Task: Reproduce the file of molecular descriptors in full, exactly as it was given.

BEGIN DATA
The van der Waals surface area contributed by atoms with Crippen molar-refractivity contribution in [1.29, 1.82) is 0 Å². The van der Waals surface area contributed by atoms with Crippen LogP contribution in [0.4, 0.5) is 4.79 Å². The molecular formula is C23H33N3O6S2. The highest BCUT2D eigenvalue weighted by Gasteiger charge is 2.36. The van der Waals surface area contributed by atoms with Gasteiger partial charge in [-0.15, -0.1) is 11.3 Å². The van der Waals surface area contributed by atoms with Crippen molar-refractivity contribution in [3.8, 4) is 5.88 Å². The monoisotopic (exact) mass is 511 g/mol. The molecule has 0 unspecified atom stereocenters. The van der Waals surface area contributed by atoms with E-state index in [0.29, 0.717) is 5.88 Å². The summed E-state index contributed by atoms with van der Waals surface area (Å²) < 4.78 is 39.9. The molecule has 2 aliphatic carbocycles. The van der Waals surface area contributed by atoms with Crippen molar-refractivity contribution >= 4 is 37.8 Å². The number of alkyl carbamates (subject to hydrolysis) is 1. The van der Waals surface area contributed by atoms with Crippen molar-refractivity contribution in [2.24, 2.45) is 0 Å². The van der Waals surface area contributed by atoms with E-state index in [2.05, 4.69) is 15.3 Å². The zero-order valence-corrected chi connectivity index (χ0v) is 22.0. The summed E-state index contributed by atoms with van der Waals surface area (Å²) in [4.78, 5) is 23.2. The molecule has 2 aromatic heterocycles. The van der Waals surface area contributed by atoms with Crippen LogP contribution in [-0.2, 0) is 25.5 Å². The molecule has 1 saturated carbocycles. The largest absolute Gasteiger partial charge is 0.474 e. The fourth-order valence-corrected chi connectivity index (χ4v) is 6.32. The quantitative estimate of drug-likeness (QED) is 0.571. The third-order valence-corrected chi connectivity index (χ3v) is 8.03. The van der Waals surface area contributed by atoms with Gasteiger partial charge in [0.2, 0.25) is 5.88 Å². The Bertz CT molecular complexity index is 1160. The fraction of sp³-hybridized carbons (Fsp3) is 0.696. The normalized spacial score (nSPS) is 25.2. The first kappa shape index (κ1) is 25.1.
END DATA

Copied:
The van der Waals surface area contributed by atoms with Crippen molar-refractivity contribution in [1.29, 1.82) is 0 Å². The van der Waals surface area contributed by atoms with Crippen LogP contribution in [0.4, 0.5) is 4.79 Å². The molecular formula is C23H33N3O6S2. The highest BCUT2D eigenvalue weighted by Gasteiger charge is 2.36. The van der Waals surface area contributed by atoms with Gasteiger partial charge in [-0.15, -0.1) is 11.3 Å². The van der Waals surface area contributed by atoms with Crippen molar-refractivity contribution in [3.8, 4) is 5.88 Å². The monoisotopic (exact) mass is 511 g/mol. The molecule has 0 unspecified atom stereocenters. The van der Waals surface area contributed by atoms with E-state index in [0.29, 0.717) is 5.88 Å². The summed E-state index contributed by atoms with van der Waals surface area (Å²) < 4.78 is 39.9. The molecule has 2 aliphatic carbocycles. The van der Waals surface area contributed by atoms with Crippen molar-refractivity contribution >= 4 is 37.8 Å². The number of alkyl carbamates (subject to hydrolysis) is 1. The van der Waals surface area contributed by atoms with Crippen molar-refractivity contribution in [2.24, 2.45) is 0 Å². The van der Waals surface area contributed by atoms with E-state index in [2.05, 4.69) is 15.3 Å². The zero-order valence-corrected chi connectivity index (χ0v) is 22.0. The summed E-state index contributed by atoms with van der Waals surface area (Å²) in [4.78, 5) is 23.2. The molecule has 2 aromatic heterocycles. The van der Waals surface area contributed by atoms with Crippen LogP contribution in [-0.2, 0) is 25.5 Å². The molecule has 1 saturated carbocycles. The largest absolute Gasteiger partial charge is 0.474 e. The fourth-order valence-corrected chi connectivity index (χ4v) is 6.32. The quantitative estimate of drug-likeness (QED) is 0.571. The third-order valence-corrected chi connectivity index (χ3v) is 8.03. The van der Waals surface area contributed by atoms with Gasteiger partial charge in [0.2, 0.25) is 5.88 Å². The Bertz CT molecular complexity index is 1160. The fraction of sp³-hybridized carbons (Fsp3) is 0.696. The normalized spacial score (nSPS) is 25.2. The first kappa shape index (κ1) is 25.1.